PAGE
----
Sunday, May 18, 2008

Best of the Genea-Blogs - May 11-17, 2008

Here are my picks for great reads from the genealogy blogs for this past week.

My criteria are pretty simple - I pick posts that advance knowledge about genealogy, address current genealogy issues, provide personal family history, are funny or are poignant. I don't list posts destined for the Carnival of Genealogy, or other meme submissions (but I do include summaries of them), or my own posts.

* "Genealogy conferences" by Ruby Coleman on the Genealogy Lines blog. Ruby tells us about her road trip with her sister-in-law around the Midwest. They had fun - that's good! They brought back lots of stuff too.

* "Steve Morse at the California Genealogical Society" by Steve Danko on Steve's Genealogy Blog. Steve describes Steve's two talks at CGS - the Jewish Calendar and Steve's own search forms. I really appreciate people who summarize talks they've heard!

* "Family Bibles: The Genesis of Most Family Research" by Kathy Jones-Kristof on the Genealogy Help and Hints blog. Kathy's article about family Bibles is a good reminder to find them if they are available, but don't sweat it if they aren't.

* "ISFHWE, manuscripts and an offer from Myrt" by Pat Richley on the DearMYRTLE blog. Pat nicely summarizes the ISFHWE winners, writes about the value of undiscovered manuscripts for researchers, and offers a web page for a scanned image and biography of an ancestor found through searching manuscripts.

* "Family History Library Catalog 2.0" by Paul Allen on the Paul Allen (the lesser) blog. This is probably the most important announcement from the NGS conference, and Paul goes beyond the press release. This is excellent news!

* "How good is census indexing?" by John D. Reid on the Anglo-Celtic Connections blog. John reviews UK census records from Ancestry and FindMyPast and discovers problems with both. Nice job, and no surprise to me!

* "FBI FOIA Electronic Reading Room" by Tim Agazio on the Genealogy Reviews Online blog. Tim tries out the FBI reading room and enjoys it - but is it a genealogy resource? I think it is, especially if you have black sheep in the family.

* "ProGen Study Group #1" by Mark Tucker on the ThinkGenealogy blog. Mark discusses his first interaction with his genealogy study group. This is one way for genealogists to grow professionally. I'm part of this same group, and there are several others.

* "Swappin' Haircuts, Droppin' Knives, Pitchin' the Crack, Pullin' Bottles and Other Useful Skills" by Terry Thornton on the Hill Country of Monroe County, Mississippi blog. Terry has the best, and most, stories about growing up! It sounds like it was fun to be a kid in rural Mississippi. Frankly, it was fun to be a kid almost anywhere in the 1950's, wasn't it?

* "May 16 - Friday from the Collectors: The Future of Memories" by Denise Olson on footnoteMaven's Shades of the Departed blog. Denise shares her tech-savvy outlook on how we will share memories in the future as a guest "presenter" on fM's blog. I've had this blog on my list every week since it started - and for good reason! Are you reading it?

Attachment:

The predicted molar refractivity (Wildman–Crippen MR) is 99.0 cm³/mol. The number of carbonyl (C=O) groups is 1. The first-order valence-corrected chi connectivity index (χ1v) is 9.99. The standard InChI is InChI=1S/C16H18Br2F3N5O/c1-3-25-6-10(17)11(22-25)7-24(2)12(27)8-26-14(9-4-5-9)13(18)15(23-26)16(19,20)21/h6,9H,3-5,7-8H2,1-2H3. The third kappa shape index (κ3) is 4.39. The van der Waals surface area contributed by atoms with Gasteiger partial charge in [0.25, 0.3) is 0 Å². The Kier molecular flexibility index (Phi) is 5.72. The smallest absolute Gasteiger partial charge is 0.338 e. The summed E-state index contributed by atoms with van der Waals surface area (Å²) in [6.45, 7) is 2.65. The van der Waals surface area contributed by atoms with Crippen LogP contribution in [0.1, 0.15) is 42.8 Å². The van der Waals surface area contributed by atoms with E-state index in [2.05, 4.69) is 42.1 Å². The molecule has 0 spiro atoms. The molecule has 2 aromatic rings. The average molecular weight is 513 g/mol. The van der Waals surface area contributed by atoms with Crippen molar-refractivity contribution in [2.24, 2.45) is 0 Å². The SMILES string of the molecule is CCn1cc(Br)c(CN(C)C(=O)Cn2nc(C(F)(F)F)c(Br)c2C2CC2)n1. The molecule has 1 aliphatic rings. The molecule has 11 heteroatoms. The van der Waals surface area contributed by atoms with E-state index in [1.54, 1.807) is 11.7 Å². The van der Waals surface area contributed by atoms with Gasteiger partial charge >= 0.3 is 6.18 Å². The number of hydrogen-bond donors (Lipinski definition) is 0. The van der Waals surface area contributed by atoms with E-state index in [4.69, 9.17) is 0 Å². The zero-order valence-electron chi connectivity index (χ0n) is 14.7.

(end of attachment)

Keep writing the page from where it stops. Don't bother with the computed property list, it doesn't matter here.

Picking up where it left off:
I encourage you to go to the blogs listed above and read their articles, and add their blog to your Favorites, Bloglines, reader, feed or email if you like what you read. Please make a comment to them also - we all appreciate feedback on what we write.

I now have 280 genealogy blogs on my Bloglines list and I try hard to read at least the content that show up on Bloglines. I set it for "Complete Entries," but many posts only show me a limited part of the post because of how the poster feeds it to the world. I wish people would provide the full content to their posts so that I can read all of it! If it doesn't "grab me" with what I see, I don't read the rest of it. The purpose of feeds, readers and Bloglines is to provide an easier way to view content without excessive clicks. I understand the desire to have readers visit your site, but it's self-defeating in many cases.

Did I miss a great genealogy blog post? Tell me!


Terry Thornton said...

RANDY, Thanks for the kind words and the link. Growing up in the rural south in the 1940s and 1950s (I was born in 1939) was, for me, a great time to explore and to learn. I think that you and I are fortunate to have had our start in those steady comfortable years of the 1950s --- you in an urban region and me in the hills. Those were the years.

Tim Agazio said...

Randy, Thanks for the link! You are right, I did enjoy the FBI Electronic Reading Room...I love reading raw history. Unfortunately, none of the black sheep in my family climbed the ranks high enough to rate the attention of the FBI.

Tim Agazio

Anonymous said...


I'm all for full feeds, too. I can't actually access blogs in work, but I like to catch up with Google Reader during lunch. Without a full feed, I might note an article if the first sentence grabs me, but with full feed you get my whole attention every time.


footnoteMaven said...


As a daily reader and ardent admirer of Genea-Musings I want to thank you for your link and very kind words about Shades of The Departed.

If I get to California in June let's do a bloggers lunch!